Road Safety and Your Family

Every day, six children are killed or seriously injured on roads across the United Kingdom.

November 14-22 is Road Safety Week and this year's theme is “safe roads for all”, highlighting the right we all have to travel safely wherever we're going.

Teaching children to be safe when walking near roads is essential, and it is never too early to start forming these safe walking and traffic awareness habits.

Each day of Road Safety Week has a specific area of focus, all of which are designed to get the conversation started about safety for all road users, especially children

This post will take you through four of these focus areas, Move, Teach, Watch and Think, and how we all play a role in keeping kids safe on and near roads.

We all know that traffic is getting worse year on year, with congested roads causing headaches for motorists and making journeys more dangerous for pedestrians.

The focus area Move encourages children to bike, walk or scoot to school to not only keep fit but also reduce the number of cars on the road.

The school drop off and pick up can be hectic at best, with carparks and roads around the school clogged with cars. Reducing the number of cars around schools would make the surrounding roads and paths safer for kids in many ways, from reducing the risk of injury to improving air quality.

Plus, walking, riding or scooting to school is a great way for kids to burn some of that excess morning energy, helping them focus better in class. Win-win!

We all have a part to play in teaching kids about road safety.
Parents, teachers, carers and community leaders can all offer vital support and education not only to children but to the wider community in general, helping to make the roads safer for everyone.

Making sure kids understand simple road safety rules such as looking both ways before crossing the roads, being aware of their surroundings and wearing reflective clothing when travelling in lower light are all things we can teach that can make a child’s journey so much safer.

Walking with your child and pointing out potential dangers and showing them the safe way to cross the road is one of the best ways to teach them about road safety.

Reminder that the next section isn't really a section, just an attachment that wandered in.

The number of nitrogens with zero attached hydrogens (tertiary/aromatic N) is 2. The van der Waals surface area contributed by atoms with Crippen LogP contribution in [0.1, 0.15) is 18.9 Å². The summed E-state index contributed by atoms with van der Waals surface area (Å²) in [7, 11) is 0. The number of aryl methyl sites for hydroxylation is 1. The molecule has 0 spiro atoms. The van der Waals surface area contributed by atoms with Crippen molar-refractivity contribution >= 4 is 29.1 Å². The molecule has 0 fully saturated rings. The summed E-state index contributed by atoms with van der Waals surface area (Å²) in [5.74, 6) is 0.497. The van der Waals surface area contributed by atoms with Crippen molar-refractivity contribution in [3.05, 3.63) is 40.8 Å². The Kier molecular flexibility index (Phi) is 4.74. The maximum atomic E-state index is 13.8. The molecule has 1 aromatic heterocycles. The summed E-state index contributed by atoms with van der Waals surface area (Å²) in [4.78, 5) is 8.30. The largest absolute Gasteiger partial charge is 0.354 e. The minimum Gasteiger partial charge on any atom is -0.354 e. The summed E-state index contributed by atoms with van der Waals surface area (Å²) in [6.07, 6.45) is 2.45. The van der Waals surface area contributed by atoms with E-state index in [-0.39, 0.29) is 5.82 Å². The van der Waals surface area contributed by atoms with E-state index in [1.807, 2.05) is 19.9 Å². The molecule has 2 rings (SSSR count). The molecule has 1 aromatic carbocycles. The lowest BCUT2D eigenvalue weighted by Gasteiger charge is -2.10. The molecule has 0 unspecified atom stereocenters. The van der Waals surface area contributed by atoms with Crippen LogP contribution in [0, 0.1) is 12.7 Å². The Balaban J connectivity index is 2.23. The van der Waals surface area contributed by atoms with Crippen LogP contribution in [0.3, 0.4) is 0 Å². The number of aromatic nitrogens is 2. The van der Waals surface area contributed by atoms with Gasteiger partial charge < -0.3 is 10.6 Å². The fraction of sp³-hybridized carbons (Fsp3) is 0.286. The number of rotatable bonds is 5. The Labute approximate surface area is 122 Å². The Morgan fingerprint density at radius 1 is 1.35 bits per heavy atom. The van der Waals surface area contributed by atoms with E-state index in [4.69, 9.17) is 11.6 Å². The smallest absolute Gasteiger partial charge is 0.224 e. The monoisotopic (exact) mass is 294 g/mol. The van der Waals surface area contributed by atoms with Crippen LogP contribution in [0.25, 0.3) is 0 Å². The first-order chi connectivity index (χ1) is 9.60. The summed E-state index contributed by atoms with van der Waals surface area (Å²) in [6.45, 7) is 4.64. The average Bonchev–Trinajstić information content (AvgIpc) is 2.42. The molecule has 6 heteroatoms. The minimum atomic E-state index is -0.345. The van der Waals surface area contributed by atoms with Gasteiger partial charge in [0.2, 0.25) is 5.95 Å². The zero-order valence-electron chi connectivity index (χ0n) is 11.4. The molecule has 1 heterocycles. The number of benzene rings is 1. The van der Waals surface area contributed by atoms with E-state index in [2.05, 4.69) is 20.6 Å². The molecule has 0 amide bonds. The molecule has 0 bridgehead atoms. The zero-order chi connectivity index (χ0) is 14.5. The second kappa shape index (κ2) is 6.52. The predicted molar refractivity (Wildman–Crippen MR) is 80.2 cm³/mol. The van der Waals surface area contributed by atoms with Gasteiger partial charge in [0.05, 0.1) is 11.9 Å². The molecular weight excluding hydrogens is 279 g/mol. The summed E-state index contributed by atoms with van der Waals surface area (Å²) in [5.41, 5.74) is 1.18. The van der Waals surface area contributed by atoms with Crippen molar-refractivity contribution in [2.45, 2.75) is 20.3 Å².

Remember to hold their hand and don’t let them walk alone if they’re not yet confident or are too young.

On the other hand, teaching drivers about road safety, especially around children, is vital for a safer community.

Simple things like the importance of obeying speed limits and keeping an eye out for kids who might dash across the road are things all drivers should keep in mind, especially when driving around schools and playgrounds.

Everyday people from all walks of life use our roads.
Cyclists, pedestrians, drivers, people in wheelchairs and those with impaired mobility all need to get around, and we need to think about ways we can keep each other safe.

Being considerate of others is something we all benefit from. It gives us greater understanding about the needs of others and helps us to consider better ways to keep more vulnerable members of our community safe on their travels.

Whether it’s being patient when someone take a little bit longer to cross the street, keeping an eye out for cyclists and being aware of children who might not always be visible are just some of the ways we can think about other road users and consider their safety.

We all have a part to play in making sure our roads are safe for everyone to use, whether they’re driving, walking or riding.

By reducing the number of cars on the road by encouraging kids to walk to school, teaching children basic road safety rules, making sure we slow down around school zones and thinking about the safety of others, we can create safer roads for everyone.